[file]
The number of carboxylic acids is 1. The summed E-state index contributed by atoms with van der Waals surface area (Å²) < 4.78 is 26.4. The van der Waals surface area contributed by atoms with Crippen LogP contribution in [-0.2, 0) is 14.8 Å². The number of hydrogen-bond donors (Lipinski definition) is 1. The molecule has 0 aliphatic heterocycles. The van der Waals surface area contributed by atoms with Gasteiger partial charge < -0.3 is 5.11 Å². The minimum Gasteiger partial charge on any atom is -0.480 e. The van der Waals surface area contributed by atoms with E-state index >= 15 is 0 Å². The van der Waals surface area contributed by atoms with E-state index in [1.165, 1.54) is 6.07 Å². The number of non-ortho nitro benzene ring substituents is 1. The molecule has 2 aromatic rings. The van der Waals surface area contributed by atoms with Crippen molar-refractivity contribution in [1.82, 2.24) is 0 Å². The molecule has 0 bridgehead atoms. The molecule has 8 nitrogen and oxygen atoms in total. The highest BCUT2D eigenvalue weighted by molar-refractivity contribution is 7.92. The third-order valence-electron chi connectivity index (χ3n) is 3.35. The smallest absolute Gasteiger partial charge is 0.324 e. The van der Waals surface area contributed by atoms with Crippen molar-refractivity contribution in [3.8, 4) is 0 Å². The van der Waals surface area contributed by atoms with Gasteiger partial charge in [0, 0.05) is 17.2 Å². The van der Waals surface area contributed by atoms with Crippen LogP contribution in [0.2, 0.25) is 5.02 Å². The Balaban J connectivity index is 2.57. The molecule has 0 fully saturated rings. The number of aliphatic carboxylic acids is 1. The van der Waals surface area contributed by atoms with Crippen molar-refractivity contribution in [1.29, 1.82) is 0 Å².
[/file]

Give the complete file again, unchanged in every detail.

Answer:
The number of carboxylic acids is 1. The summed E-state index contributed by atoms with van der Waals surface area (Å²) < 4.78 is 26.4. The van der Waals surface area contributed by atoms with Crippen LogP contribution in [-0.2, 0) is 14.8 Å². The number of hydrogen-bond donors (Lipinski definition) is 1. The molecule has 0 aliphatic heterocycles. The van der Waals surface area contributed by atoms with Gasteiger partial charge < -0.3 is 5.11 Å². The minimum Gasteiger partial charge on any atom is -0.480 e. The van der Waals surface area contributed by atoms with E-state index >= 15 is 0 Å². The van der Waals surface area contributed by atoms with E-state index in [1.165, 1.54) is 6.07 Å². The number of non-ortho nitro benzene ring substituents is 1. The molecule has 2 aromatic rings. The van der Waals surface area contributed by atoms with Crippen molar-refractivity contribution in [1.82, 2.24) is 0 Å². The molecule has 0 bridgehead atoms. The molecule has 8 nitrogen and oxygen atoms in total. The highest BCUT2D eigenvalue weighted by molar-refractivity contribution is 7.92. The third-order valence-electron chi connectivity index (χ3n) is 3.35. The smallest absolute Gasteiger partial charge is 0.324 e. The van der Waals surface area contributed by atoms with Crippen molar-refractivity contribution in [3.8, 4) is 0 Å². The van der Waals surface area contributed by atoms with Gasteiger partial charge in [0, 0.05) is 17.2 Å². The van der Waals surface area contributed by atoms with Crippen LogP contribution in [0.2, 0.25) is 5.02 Å². The Balaban J connectivity index is 2.57. The molecule has 0 fully saturated rings. The number of aliphatic carboxylic acids is 1. The van der Waals surface area contributed by atoms with Crippen molar-refractivity contribution in [1.29, 1.82) is 0 Å².